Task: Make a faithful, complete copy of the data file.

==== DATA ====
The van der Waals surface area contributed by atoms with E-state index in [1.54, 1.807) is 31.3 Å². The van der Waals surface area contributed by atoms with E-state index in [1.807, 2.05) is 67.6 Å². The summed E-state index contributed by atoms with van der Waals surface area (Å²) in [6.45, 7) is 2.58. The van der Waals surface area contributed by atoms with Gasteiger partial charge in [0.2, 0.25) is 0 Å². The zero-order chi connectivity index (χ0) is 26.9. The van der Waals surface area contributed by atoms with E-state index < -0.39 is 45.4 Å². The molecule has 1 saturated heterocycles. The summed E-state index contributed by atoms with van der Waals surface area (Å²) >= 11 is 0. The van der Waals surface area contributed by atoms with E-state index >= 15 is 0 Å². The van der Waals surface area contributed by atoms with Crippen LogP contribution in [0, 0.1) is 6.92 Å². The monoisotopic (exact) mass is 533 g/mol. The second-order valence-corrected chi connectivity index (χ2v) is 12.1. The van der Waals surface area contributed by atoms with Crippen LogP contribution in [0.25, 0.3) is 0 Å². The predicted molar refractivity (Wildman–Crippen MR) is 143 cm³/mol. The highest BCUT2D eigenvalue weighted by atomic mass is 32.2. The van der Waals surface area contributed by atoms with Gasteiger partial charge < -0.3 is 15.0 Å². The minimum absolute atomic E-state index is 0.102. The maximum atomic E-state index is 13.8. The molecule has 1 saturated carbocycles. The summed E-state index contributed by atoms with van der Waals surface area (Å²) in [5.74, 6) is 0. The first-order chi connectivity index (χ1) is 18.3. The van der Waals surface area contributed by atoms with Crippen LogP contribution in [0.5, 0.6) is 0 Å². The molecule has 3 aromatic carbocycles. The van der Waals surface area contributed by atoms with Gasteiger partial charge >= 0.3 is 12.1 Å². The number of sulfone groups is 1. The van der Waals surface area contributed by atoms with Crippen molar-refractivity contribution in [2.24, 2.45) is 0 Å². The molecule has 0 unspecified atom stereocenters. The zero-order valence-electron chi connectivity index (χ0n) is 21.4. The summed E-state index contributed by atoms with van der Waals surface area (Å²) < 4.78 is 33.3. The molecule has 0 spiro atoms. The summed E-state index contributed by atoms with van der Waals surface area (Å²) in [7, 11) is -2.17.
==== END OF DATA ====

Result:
The van der Waals surface area contributed by atoms with E-state index in [1.54, 1.807) is 31.3 Å². The van der Waals surface area contributed by atoms with E-state index in [1.807, 2.05) is 67.6 Å². The summed E-state index contributed by atoms with van der Waals surface area (Å²) in [6.45, 7) is 2.58. The van der Waals surface area contributed by atoms with Gasteiger partial charge in [0.2, 0.25) is 0 Å². The zero-order chi connectivity index (χ0) is 26.9. The van der Waals surface area contributed by atoms with E-state index < -0.39 is 45.4 Å². The molecule has 1 saturated heterocycles. The summed E-state index contributed by atoms with van der Waals surface area (Å²) >= 11 is 0. The van der Waals surface area contributed by atoms with E-state index >= 15 is 0 Å². The van der Waals surface area contributed by atoms with Crippen LogP contribution in [0, 0.1) is 6.92 Å². The monoisotopic (exact) mass is 533 g/mol. The second-order valence-corrected chi connectivity index (χ2v) is 12.1. The van der Waals surface area contributed by atoms with Crippen LogP contribution in [0.25, 0.3) is 0 Å². The predicted molar refractivity (Wildman–Crippen MR) is 143 cm³/mol. The highest BCUT2D eigenvalue weighted by atomic mass is 32.2. The van der Waals surface area contributed by atoms with Gasteiger partial charge < -0.3 is 15.0 Å². The minimum absolute atomic E-state index is 0.102. The maximum atomic E-state index is 13.8. The molecule has 1 saturated carbocycles. The summed E-state index contributed by atoms with van der Waals surface area (Å²) in [5.74, 6) is 0. The first-order chi connectivity index (χ1) is 18.3. The van der Waals surface area contributed by atoms with Crippen LogP contribution in [0.5, 0.6) is 0 Å². The molecule has 3 aromatic carbocycles. The van der Waals surface area contributed by atoms with Gasteiger partial charge >= 0.3 is 12.1 Å². The number of sulfone groups is 1. The van der Waals surface area contributed by atoms with Crippen molar-refractivity contribution in [2.24, 2.45) is 0 Å². The molecule has 0 unspecified atom stereocenters. The zero-order valence-electron chi connectivity index (χ0n) is 21.4. The summed E-state index contributed by atoms with van der Waals surface area (Å²) < 4.78 is 33.3. The molecule has 0 spiro atoms. The summed E-state index contributed by atoms with van der Waals surface area (Å²) in [7, 11) is -2.17.